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Thursday, April 11, 2013

Rhymes with "Tomato Google"

Photo and text by KARA DICAMILLO/ News contributor

For my family, Easter is a holiday in which we celebrate our traditions and heritage. You probably know by my last name that I’m Italian, but what you didn’t know is that my mom’s side of the family is Lithuanian (my mom is just about 100 percent). That means that our Easter dinner includes ethnic foods that I’ve been eating my entire life.

Lithuanian food shares some similarities to eastern Europe, such as Polish and German cuisine, but has its own distinguished flavors as well. Kielbasa (smoked and fresh), rye bread, pickled beets and potato kugel are the centerpieces of our Easter dinner. We include other dishes such as coleslaw, asparagus and lamb, but the Lithuanian tradition continues year after year.

I grew up helping my grandfather grate the potatoes at the kitchen table for the kugel (thank goodness for my food processor). Potato kugel is basically a potato bake, and the best ones are creamy on the inside and brown and crispy on the outside. The leftovers can be made into mini-potato cakes and fried in a sauté pan.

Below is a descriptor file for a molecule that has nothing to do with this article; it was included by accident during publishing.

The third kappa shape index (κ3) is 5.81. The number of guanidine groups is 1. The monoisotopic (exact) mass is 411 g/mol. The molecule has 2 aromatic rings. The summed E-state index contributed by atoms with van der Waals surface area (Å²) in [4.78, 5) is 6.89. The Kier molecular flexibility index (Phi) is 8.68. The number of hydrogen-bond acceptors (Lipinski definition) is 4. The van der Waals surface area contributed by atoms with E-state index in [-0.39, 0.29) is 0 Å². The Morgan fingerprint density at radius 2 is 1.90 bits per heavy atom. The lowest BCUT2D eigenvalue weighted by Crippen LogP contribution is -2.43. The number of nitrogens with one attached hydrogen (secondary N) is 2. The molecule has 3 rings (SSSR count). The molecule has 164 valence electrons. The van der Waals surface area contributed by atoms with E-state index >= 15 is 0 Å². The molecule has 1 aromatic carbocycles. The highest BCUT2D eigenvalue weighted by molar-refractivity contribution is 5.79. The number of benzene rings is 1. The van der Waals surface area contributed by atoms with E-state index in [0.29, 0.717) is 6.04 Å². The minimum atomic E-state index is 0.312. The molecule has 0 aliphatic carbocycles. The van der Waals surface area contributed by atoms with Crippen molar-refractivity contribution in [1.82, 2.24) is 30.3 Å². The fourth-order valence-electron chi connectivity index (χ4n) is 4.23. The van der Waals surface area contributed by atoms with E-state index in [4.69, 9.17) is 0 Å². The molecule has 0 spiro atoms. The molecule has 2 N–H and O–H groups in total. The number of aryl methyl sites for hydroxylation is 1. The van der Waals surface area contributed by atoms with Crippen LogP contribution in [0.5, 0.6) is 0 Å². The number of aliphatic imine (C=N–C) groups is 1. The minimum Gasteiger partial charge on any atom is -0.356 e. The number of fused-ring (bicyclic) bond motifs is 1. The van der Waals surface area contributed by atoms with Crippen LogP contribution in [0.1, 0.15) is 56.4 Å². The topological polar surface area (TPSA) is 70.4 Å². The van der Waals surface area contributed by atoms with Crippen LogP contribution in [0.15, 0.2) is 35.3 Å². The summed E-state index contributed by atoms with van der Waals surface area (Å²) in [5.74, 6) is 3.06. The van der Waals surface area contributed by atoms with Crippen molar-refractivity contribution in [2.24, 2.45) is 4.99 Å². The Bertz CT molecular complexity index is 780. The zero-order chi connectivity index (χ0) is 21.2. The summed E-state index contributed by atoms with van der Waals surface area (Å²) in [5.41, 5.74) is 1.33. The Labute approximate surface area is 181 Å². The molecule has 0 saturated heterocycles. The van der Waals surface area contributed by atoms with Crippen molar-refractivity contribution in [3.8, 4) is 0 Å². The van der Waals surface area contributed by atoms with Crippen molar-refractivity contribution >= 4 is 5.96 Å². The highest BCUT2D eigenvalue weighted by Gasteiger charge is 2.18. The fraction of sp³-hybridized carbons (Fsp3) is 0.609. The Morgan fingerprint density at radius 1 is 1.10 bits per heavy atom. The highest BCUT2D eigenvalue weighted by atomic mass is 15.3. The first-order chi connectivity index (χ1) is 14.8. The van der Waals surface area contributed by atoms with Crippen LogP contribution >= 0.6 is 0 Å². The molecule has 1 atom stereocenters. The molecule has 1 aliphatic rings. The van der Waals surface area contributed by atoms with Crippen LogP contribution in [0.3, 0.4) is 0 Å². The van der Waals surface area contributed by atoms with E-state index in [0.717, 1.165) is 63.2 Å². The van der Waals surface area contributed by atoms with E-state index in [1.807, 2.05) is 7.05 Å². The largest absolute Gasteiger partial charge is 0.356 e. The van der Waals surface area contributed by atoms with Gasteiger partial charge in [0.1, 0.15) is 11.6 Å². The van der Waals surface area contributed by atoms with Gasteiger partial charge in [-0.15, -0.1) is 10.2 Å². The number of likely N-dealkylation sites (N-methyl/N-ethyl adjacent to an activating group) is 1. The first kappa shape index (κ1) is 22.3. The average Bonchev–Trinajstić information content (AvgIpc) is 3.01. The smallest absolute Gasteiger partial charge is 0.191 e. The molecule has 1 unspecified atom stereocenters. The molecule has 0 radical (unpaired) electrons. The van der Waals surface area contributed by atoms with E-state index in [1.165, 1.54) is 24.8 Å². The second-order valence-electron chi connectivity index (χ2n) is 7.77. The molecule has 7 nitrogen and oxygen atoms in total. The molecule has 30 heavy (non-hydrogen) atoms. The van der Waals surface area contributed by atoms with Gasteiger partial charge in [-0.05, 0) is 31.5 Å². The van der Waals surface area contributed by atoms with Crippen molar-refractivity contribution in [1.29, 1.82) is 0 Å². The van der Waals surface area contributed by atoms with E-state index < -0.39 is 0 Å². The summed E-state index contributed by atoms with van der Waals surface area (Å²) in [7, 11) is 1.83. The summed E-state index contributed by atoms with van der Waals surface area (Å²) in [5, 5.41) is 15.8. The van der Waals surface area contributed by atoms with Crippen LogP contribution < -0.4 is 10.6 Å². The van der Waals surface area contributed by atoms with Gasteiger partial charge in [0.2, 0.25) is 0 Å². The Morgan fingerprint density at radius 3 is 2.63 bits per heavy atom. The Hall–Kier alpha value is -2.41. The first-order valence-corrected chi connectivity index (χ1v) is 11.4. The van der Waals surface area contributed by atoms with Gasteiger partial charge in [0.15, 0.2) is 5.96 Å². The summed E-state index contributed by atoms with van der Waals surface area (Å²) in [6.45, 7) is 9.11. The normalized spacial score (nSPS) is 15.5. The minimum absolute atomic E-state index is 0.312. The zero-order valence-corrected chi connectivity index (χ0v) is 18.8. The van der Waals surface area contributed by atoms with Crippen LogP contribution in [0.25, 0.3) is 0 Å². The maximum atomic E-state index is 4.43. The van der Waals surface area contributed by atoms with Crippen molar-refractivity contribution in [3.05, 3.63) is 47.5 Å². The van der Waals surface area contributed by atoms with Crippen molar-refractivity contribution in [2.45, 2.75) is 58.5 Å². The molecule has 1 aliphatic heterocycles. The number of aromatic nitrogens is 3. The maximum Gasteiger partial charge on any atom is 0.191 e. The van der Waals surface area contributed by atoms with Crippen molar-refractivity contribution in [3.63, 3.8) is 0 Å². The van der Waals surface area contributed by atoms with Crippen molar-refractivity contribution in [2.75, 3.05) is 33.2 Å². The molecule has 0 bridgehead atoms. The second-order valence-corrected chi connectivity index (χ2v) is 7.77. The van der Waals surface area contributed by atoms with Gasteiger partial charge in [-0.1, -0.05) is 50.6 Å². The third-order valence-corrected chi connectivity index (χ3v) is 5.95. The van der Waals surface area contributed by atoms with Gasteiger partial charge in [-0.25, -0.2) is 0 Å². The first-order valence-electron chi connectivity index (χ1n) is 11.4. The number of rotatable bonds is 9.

Several years ago I started making my family’s version of potato kugel. 

While there are many variations, I found that ours is the best because of the basic ingredients. If you’ve been following my recipes, you know that I bought the bacon and eggs at the farmers market, and the potatoes from Maplewood Farms in Portsmouth.

Potato Kugel
Serves 6-8
9 potatoes, peeled and quartered
1 onion, quartered

4 slices of bacon, grease reserved
1 egg, beaten
1 cup of milk
2 tablespoons of salt
2 tablespoons of pepper
Sour cream, for serving
Preheat oven to 350 degrees

In a food processor, combine the potatoes, onion and bacon grease until smooth. Pour into a mixing bowl and, with a spoon, mix in the egg, milk, salt and pepper. Pour the mixture into a greased 9x13-inch baking dish and bake for an hour or until the top is brown and crispy. Serve immediately with a dollop of sour cream.